Cholitas by Delphine Blast/Hans Lucas
The first time French photographer Delphine Blast saw cholitas in Sucre, Bolivia about a decade ago, the clothing the indigenous women wore struck a chord with her. Ironically, the same typical dress that Blast considered so elegant served as a symbol of oppression for generations. Since colonial times, Aymara and Quechua women have balanced bombín hats atop their heads and worn long layered polleras.
Some accounts say that indigenous women – modeling themselves after Spanish women – adopted this look at the tail end of the 18th century in hopes that they could climb the social ladder. Others say that Spaniards forced indigenous peoples to wear the clothing in an attempt to “curb their subversive airs.” Up until recently, restaurants, taxis, and public buses routinely discriminated against cholitas. These women couldn’t even walk around wealthy parts of La Paz without facing harassment.
38-year-old Elisavet Ticona still remembers when business owners asked her and her father to remove parts of their dress before entering. “When we’d visit different offices they’d tell us to remove our hats or abarcas that those who come from the countryside typically wear,” she told Univision.
In recent years, cholitas have fought and succeeded in changing these social attitudes. The election of Evo Morales – Bolivia’s first indigenous president – in 2005 has also fortified their efforts. Shortly after he began his tenure, he updated the constitution to give indigenous population increased recognition and autonomy. It’s been a period of progress, but it’s not as though all inequality and bigotry has vanished. Discrimination against cholitas continues to rear its head. Norma Barrancos, who’s in her early 30s, has seen these changes firsthand. But when she first started working for a radio station, she had to continuously prove that she belonged. “At the beginning, it wasn’t common to see an Aymara journalist,” Barrancos told El País. “Security guards would detain me, thinking that I was trespassing when I was just trying to do my job.”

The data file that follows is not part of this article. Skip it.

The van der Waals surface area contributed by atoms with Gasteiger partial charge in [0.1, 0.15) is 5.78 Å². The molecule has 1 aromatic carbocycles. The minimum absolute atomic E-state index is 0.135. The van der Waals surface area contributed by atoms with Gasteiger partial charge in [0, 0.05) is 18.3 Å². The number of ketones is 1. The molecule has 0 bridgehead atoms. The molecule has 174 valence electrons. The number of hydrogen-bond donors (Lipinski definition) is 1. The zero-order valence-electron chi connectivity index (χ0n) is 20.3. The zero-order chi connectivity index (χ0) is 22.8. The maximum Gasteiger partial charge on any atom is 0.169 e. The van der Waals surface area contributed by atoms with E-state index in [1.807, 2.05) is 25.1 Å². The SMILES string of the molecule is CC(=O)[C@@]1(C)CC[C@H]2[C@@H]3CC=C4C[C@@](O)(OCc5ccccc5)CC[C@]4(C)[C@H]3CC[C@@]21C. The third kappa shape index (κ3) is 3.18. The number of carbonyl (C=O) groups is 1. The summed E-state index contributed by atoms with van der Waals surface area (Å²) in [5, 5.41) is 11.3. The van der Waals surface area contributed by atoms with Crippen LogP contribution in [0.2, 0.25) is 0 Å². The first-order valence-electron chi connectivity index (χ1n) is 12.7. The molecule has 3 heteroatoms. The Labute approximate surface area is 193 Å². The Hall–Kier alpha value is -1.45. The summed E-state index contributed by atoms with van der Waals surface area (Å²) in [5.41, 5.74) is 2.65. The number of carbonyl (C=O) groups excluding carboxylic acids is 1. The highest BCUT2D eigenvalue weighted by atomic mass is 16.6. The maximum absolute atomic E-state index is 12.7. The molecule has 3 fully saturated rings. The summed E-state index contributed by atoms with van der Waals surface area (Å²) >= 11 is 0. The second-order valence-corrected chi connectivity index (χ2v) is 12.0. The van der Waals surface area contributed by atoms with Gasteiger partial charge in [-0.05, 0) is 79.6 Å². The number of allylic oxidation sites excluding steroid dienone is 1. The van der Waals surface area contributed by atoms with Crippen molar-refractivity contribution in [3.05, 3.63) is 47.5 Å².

However, when Blast first saw cholitas, it was still unthinkable that they could become lawyers, journalists, government officials, or enroll in universities. Even as an outsider, Blast saw a shift when she headed to La Paz, Bolivia years later. She wanted to capture it the best way she knew how – through photography. And that’s how her cholita series was born.
Focusing on a younger generation of cholitas, Blast photographed women who proudly celebrate their Andean heritage. According to the National Geographic, Blast met the women at festivals as well as a cholita modeling school and invited them to her studio for photographs. Taking a cue from the Wiphala flag that represents the indigenous peoples of the Andes, Blast had the women pose in front of bright colors. In post-production, she made each background into a circle to pay tribute to Pachamama – Mother Earth.
Blast’s stunning photos are a testament to the strength of cholitas. Despite outside threats to their culture, this rich part of Andean history endured and thrives. Head to Blast’s site, www.delphineblast.com, to check out the rest of the images. Or check out more behind-the-scenes moments on her Instagram.
[H/T National Geographic]
By Yara Simón
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